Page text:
Personal injury law hinges on the legal concept of negligence, or a failure to meet a certain duty of care for a given situation. Every state has unique laws regarding negligence, and Texans should know their state’s negligence laws. Plaintiffs who attempt to file lawsuits without a firm understanding of their states’ negligence laws could end up paying legal fees for a lost case or even face countersuits from defendants.
Proving negligence remains the same regardless of a state’s negligence laws. A plaintiff must be able to prove duty, breach, causation, and actual harm to succeed in a personal injury claim, but varying negligence laws in different states will have a drastic impact on the results of their lawsuits. Different negligence statutes will play out differently in court, and Texas follows a modified comparative negligence law. Learn all of Texas’s negligence laws for a better understanding of your claim.
What Are the 5 Elements of Negligence?
In the civil justice system, the burden of proving the case rests on the plaintiff, not the defendant. It is up to the injured party to prove that his or her version of events is more likely to be true than not true based on a preponderance of evidence. Only then will a judge or jury award compensation to the plaintiff. Five standard elements make up the required burden of proof in most personal injury cases in Texas and throughout the country.
- Duty of care owed. The defendant had a legal duty to behave or not behave in some way toward the plaintiff. For example, a driver that crashed into you will have had the duties to pay attention to the road and obey traffic laws.
- Duty of care breached. The defendant failed to exercise reasonable care, breaching his or her duties to the plaintiff. For example, an at-fault driver might breach his or her duties by driving drunk.
- Cause in fact. The defendant’s actions or misbehaviors must be the actual cause of the accident and injuries in question. In other words, you would not have your injuries or damages were it not for the defendant’s breach of duty of care.
- Proximate cause. A reasonable and prudent person in the same circumstances would have known the breach of duty could lead to injuries. For example, a reasonable person recognizes the dangers of drinking and driving.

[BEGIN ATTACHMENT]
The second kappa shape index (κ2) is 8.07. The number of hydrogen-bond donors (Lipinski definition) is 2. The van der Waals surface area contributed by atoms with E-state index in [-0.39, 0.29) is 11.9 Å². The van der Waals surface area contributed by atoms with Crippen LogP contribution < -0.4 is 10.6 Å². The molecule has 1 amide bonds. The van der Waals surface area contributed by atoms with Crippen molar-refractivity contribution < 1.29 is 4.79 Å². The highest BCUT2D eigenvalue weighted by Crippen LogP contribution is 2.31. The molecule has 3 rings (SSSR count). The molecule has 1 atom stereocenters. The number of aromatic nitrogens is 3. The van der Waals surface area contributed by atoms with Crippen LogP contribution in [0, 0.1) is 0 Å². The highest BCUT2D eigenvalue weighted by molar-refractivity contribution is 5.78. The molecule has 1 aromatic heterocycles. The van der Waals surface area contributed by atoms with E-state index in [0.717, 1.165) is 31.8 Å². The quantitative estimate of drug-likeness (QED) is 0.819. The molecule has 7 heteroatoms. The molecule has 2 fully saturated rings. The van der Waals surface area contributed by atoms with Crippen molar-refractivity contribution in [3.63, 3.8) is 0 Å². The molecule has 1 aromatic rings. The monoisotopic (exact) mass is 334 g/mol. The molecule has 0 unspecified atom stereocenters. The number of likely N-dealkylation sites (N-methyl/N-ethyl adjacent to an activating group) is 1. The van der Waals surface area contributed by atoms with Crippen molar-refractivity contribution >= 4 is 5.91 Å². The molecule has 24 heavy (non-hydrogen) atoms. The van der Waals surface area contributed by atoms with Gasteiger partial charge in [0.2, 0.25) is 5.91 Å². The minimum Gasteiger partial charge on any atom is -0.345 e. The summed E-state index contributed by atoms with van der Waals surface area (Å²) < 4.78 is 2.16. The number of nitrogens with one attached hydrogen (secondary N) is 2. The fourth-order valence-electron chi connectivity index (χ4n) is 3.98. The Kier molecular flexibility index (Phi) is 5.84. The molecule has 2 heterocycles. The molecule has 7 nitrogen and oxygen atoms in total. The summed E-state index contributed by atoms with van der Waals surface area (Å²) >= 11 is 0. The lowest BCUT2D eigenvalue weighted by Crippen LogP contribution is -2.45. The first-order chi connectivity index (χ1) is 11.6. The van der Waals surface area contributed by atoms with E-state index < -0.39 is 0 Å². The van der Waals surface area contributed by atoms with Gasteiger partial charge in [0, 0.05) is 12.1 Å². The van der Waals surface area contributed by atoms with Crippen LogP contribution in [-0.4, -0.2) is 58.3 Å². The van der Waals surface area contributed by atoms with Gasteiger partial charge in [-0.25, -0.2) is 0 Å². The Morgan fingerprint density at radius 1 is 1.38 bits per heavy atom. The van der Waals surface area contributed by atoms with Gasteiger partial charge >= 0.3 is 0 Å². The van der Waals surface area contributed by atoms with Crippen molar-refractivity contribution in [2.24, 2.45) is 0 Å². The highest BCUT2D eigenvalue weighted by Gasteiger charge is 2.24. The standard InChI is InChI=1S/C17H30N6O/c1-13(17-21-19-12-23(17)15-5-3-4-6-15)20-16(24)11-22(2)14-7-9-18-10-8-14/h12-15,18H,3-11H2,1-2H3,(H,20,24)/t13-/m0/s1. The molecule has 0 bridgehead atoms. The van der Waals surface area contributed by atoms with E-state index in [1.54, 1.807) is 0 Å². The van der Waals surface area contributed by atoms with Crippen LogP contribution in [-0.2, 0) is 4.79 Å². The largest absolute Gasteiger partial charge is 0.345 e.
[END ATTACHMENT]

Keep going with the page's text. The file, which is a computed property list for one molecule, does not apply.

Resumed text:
- Damages suffered. The defendant’s actions caused specific and actual damages. The Texas civil justice system will only reimburse you for damages if you have compensable losses from the accident. These may include hospital bills, lost wages, and pain and suffering.
If you need assistance proving your claim, a personal injury attorney can help you find and present evidence to support all five necessary elements in Texas. Note: not every personal injury case requires all five elements. Only cases based on negligence will require all five. Some cases, such as strict product liability claims or strict dog bite claims, do not require proof of negligence or a breach of duty of care to obtain compensation. Discuss your type of case and the burden of proof with a lawyer for specific information about your situation.
How Can I Prove Negligence in a Case?
In Texas, the civil courts require a plaintiff’s side of the case to prove in a clear and convincing way that the defendant’s negligence, recklessness, intent to harm or breach of duty caused the damages in question. You will need proof of a breach of duty that goes beyond hearsay or just he-said, she-said. Admissible evidence during a personal injury claim in Texas can take many different forms.
- Image-based evidence. Photographs and videos of the accident can serve as indisputable proof during a claim. Take photos of your accident, request copies of official police photographs and obtain any available surveillance camera footage.